Skip to content
Skip to main content

About this free course

Become an OU student

Download this course

Share this free course

The Scottish Parliament and law making
The Scottish Parliament and law making

Start this free course now. Just create an account and sign in. Enrol and complete the course for a free statement of participation or digital badge if available.

3.4 Advantages and disadvantages of using delegated legislation

There are both advantages and disadvantages in using delegated legislation. For its critics, the growth in such legislation is however making law less accessible – something that goes against the rule of law. There are a growing number of calls for review, as some observers argue the current system is creaking. Box 4 outlines reasons put forward by the Hansard Society for change.

Box 4 The need for change

According to a blog written by the Hansard Society:

  • The delegated legislation process is no longer fit for purpose. The way in which Parliament deals with delegated powers is neither systematic nor consistent. The Hansard Society’s research shows that too much of the process relies on ‘gut feeling’ and ‘judgement’ rather than objective criteria.
  • An incremental approach to reform has created a patchwork of procedures, resulting in a system of scrutiny that is overly complex and confusing and often illogical.
  • The language – ‘made’ and ‘laid’, ‘negative’, ‘affirmative’, and ‘super affirmative’, ‘prayers’ and ‘Henry VIII powers’ – is confusing and undermines parliamentary and public understanding of the legislation. Many parliamentarians openly admit they don’t understand them.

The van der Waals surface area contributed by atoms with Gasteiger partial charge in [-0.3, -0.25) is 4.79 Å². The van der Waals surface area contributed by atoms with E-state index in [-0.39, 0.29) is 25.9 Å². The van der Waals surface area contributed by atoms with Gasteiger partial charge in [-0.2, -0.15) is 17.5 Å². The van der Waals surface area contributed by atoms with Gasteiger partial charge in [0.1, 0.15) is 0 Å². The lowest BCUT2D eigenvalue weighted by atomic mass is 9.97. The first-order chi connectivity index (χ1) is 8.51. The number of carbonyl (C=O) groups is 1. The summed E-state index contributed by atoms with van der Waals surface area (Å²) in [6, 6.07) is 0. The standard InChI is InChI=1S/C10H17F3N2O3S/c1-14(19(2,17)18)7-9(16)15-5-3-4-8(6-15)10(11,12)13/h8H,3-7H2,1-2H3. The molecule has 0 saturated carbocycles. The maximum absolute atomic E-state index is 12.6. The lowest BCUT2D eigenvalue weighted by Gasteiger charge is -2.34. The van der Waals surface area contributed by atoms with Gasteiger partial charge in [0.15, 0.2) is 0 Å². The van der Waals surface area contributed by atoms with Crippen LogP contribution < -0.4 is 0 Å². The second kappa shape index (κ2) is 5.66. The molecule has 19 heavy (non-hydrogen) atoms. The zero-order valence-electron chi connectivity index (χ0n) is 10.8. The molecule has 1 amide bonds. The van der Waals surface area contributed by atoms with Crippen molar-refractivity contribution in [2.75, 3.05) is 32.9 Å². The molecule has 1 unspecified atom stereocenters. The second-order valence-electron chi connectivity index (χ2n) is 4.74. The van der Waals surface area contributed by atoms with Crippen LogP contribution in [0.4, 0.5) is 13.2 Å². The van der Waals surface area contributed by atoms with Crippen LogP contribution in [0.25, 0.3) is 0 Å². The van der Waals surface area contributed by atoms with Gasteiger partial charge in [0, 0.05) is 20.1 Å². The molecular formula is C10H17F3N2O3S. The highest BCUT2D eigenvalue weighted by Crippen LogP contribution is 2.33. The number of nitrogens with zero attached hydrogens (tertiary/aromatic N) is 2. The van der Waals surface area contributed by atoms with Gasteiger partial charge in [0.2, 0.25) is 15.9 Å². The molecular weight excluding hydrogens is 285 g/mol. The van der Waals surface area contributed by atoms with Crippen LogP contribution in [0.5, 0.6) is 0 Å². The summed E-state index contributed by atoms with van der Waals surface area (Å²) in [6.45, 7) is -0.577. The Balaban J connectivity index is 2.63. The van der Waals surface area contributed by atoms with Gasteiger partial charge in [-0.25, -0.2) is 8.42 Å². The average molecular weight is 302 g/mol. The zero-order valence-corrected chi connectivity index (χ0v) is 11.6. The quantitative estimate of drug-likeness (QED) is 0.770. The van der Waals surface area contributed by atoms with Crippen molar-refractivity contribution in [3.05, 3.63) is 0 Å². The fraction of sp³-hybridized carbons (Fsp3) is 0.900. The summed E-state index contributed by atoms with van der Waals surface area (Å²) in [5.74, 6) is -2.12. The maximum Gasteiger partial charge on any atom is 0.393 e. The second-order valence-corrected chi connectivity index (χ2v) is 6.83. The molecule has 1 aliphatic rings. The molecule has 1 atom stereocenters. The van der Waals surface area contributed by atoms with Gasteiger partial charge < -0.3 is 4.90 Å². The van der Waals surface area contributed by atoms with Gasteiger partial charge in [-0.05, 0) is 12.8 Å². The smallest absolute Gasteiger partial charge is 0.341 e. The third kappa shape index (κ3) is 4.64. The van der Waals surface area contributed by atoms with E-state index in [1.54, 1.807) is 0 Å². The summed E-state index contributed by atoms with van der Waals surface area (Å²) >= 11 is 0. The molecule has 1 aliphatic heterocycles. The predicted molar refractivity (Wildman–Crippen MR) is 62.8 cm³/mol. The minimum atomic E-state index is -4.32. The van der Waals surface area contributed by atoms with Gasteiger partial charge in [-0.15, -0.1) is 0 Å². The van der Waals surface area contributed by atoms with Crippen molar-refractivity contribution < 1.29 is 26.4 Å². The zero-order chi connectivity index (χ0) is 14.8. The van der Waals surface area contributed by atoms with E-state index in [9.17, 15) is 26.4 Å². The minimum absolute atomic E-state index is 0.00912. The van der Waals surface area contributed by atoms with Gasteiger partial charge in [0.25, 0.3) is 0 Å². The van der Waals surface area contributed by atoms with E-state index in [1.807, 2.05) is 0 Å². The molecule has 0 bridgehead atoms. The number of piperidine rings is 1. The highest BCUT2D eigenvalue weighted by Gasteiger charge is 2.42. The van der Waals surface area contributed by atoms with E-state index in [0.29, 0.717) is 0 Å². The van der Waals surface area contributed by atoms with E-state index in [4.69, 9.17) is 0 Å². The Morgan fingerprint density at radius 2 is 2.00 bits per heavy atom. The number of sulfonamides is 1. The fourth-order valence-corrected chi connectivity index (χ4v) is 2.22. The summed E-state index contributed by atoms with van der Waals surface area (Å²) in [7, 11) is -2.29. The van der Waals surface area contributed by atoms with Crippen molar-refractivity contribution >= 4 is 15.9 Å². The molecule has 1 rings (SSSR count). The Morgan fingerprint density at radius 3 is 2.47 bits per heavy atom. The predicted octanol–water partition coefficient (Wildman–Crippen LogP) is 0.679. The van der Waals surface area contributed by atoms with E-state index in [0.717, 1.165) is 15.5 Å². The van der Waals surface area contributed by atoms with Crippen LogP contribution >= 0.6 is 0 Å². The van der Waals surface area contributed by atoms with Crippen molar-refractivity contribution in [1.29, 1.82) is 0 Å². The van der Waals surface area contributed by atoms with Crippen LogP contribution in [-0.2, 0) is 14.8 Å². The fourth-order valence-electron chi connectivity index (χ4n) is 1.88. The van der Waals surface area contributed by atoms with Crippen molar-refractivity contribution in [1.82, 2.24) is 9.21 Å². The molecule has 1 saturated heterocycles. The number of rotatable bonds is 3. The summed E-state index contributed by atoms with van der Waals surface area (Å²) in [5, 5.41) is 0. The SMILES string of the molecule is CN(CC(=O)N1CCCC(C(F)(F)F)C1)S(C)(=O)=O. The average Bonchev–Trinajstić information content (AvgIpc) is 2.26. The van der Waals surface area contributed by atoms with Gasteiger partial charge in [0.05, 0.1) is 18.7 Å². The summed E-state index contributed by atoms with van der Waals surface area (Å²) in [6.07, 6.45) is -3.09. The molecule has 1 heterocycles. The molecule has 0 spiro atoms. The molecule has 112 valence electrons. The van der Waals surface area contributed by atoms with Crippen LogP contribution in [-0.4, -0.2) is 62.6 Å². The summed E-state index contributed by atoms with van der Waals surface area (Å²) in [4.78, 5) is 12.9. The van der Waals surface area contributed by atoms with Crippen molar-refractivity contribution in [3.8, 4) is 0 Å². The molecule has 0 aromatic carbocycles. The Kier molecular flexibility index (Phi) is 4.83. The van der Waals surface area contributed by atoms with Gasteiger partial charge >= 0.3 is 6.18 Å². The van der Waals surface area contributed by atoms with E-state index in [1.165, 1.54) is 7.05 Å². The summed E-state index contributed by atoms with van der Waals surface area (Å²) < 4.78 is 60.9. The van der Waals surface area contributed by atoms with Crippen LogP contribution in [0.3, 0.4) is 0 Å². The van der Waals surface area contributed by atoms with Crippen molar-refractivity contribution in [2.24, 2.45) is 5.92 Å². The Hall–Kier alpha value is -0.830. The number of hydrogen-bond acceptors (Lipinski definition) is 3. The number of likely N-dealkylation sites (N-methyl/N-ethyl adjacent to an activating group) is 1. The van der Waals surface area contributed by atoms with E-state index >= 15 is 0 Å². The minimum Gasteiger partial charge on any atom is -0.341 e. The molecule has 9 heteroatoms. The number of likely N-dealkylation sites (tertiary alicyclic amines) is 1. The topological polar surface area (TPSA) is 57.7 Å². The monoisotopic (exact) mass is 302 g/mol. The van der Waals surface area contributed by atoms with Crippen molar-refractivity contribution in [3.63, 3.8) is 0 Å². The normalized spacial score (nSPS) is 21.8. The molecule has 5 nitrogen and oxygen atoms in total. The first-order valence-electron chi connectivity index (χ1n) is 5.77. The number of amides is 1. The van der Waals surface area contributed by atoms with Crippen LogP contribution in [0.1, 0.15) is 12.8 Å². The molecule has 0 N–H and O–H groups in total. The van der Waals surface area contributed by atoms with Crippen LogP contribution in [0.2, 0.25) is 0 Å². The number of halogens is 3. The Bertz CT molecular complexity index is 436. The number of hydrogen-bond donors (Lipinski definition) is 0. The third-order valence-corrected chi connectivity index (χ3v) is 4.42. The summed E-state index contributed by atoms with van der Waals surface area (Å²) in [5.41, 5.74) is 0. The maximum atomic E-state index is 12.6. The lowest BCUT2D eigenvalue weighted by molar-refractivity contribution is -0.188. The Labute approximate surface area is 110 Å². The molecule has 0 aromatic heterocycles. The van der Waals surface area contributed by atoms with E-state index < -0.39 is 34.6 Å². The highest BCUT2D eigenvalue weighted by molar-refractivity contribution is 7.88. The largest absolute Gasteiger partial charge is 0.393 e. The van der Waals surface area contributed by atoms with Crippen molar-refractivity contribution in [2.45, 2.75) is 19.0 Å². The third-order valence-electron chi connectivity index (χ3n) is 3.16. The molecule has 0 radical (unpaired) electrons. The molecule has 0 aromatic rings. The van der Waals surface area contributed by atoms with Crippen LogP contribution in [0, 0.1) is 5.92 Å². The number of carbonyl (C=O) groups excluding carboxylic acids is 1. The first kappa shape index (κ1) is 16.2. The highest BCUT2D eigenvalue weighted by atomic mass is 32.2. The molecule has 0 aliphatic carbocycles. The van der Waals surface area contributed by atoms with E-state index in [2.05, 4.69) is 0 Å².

• Further patchwork reform risks making the situation worse. It is impossible to separate consideration of delegated legislation from that of primary legislation. The issues are now so serious that an independent expert inquiry is needed to review the entire legislative process looking at:
    • How both primary and delegated legislation is prepared in Whitehall and scrutinised at Westminster.
    • Issues of principle and practice, and where the balance should lie between administrative and political convenience and good legislative process.
    • Rationalisation of scrutiny procedures – exploring what criteria and principles define what members want to look at again in the area of delegated legislation and how this can best be achieved.
    • Whether the burden on Members to scrutinise delegated legislation should be reduced through the introduction of individuals or independent advisory bodies with genuine technical expertise in particular policy areas.
    • Whether the scrutiny system should be re-designed so that the greater burden of technical scrutiny work falls on the House of Lords in future.
Blackwell, J. (2015)

Unlike primary legislation, delegated legislation is not subject to judicial review.